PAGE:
Facts about Iceland
Official languages: Icelandic, English, German, Danish, Swedish, Norwegian
Area: 103,000 km²
Population: 308,910 residents
Population density: 3.00 residents per km²
Internet TLD: .is
ISO codes: IS, ISL, 352
The telephone code for Iceland is +354
Flag of Iceland
The flag of Iceland, modeled after the Scandinavian countries, consists of a blue background bearing a red cross embedded in the traditional white Scandinavian cross. The blue color is supposed to represent the ever-present Atlantic Ocean, the red lava of Icelandic volcanoes, and the white represents other Icelandic natural landmarks – the local glaciers and geysers. The Red Cross also points to the historical connection with Denmark, which has ruled Iceland since the 14th century. Iceland adopted its flag in 1918, when it won the status of an autonomous territory of Denmark. However, this flag officially became the national flag only in 1944, when Iceland became fully independent.
Iceland is located in the North Atlantic, just south of the Arctic Circle. Iceland is the second largest island nation in Europe after the United Kingdom and the largest volcanic island in the world. See Iceland Location on World Map.
Biggest Cities of Iceland by Population
Iceland is a Nordic island nation located in the North Atlantic Ocean, with a population of just over 360,000 people. Its capital city is Reykjavik which is the largest city in Iceland and home to more than two-thirds of the country’s population. The city has a vibrant cultural scene with many galleries, museums, and festivals such as the annual Reykjavik Arts Festival.
Other major cities in Iceland include Akureyri which is known as the ‘Capital of Northern Iceland’; Hafnarfjörður which is located near Reykjavík and known for its picturesque harbour; or Keflavík which was founded by Norse settlers in the 9th century and today serves as an international airport.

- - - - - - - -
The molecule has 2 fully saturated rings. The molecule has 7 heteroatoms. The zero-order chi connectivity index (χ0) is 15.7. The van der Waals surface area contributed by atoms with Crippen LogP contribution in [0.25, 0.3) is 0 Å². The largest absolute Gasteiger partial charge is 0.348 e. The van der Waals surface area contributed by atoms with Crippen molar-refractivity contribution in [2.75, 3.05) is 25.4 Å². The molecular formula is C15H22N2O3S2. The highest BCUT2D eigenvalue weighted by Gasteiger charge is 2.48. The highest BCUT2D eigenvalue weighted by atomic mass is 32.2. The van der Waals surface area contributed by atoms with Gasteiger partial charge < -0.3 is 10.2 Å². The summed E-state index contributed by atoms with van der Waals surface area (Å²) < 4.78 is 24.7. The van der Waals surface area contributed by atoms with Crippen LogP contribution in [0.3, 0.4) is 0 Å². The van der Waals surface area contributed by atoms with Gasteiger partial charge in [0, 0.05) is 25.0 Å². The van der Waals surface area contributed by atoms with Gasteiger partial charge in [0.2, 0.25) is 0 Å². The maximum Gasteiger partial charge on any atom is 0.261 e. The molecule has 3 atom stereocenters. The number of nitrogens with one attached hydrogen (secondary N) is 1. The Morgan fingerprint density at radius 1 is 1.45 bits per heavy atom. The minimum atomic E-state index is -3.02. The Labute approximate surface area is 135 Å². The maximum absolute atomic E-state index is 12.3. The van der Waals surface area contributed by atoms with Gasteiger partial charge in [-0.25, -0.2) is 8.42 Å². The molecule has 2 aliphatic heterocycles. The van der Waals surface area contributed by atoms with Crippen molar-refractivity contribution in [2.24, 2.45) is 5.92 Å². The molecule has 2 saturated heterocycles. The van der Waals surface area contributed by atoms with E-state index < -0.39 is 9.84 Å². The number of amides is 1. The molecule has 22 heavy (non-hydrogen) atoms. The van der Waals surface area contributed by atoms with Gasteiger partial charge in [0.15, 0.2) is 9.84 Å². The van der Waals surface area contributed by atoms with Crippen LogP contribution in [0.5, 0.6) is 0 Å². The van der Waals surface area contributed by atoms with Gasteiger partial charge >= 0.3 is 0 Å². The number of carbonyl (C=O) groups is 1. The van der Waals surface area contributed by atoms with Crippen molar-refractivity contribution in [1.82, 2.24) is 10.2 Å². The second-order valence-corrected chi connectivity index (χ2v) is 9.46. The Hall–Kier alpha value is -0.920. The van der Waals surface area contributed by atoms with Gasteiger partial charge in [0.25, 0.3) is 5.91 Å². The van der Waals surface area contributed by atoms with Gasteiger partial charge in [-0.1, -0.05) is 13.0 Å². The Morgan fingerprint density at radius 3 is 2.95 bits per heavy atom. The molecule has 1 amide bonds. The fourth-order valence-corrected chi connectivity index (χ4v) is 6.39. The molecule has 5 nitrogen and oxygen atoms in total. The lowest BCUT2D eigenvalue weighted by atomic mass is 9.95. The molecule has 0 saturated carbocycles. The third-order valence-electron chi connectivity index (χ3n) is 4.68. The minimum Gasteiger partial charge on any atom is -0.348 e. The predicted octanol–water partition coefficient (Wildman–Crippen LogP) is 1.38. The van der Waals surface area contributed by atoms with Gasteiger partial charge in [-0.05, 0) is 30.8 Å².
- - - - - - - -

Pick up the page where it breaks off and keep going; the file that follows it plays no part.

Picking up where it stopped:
Iceland also contains some smaller towns such as Húsavík known for its whale watching tours; Ísafjörður located on an fjord surrounded by mountains; or Vestmannaeyjar which consists of 15 islands off the south coast.
Throughout Iceland there are plenty of attractions to explore including natural hot springs, waterfalls, glaciers and lava fields. Visitors can also enjoy activities such as horseback riding along trails through forests or take part in water sports on Lake Mývatn.
According to Abbreviation Finder, Reykjavik is the capital of Iceland. It is the northernmost capital in the world. The name translates as smoke bay, which the city probably owes to the steam from the hot springs around it. With around 120,000 inhabitants, more than a third of all Icelanders live in Reykjavik. If you take the surrounding places with you, 200,000 people live in this part of Iceland. Reykjavik is located in the southwest of Iceland on Faxaflói Bay and below Mount Esja.
There is a lake in the middle of Reykjavik. This is Tjörnin. Translated it means pond. Many water birds swim on the Tjörnin and can be easily observed here. Reykjavik City Hall is right on Tjörnin.
One of the city’s sights is the Hallgrimmskirka. This is a church and at the same time it is the second tallest building in the country. Construction began in 1945 and was not finished until 1986. Its columns are reminiscent of basalt columns, as they are formed during volcanic eruptions and as they can also be found in Iceland. The church tower is almost 75 meters high. It offers great views of the city!
The harpa (harp) is also popular with tourists. It is a concert hall opened in 2011 and is characterized by its unusual architecture. This is because it is clad with glass, which always glows differently depending on how the light shines. This outer skin was designed by the artist Olafur Eliasson.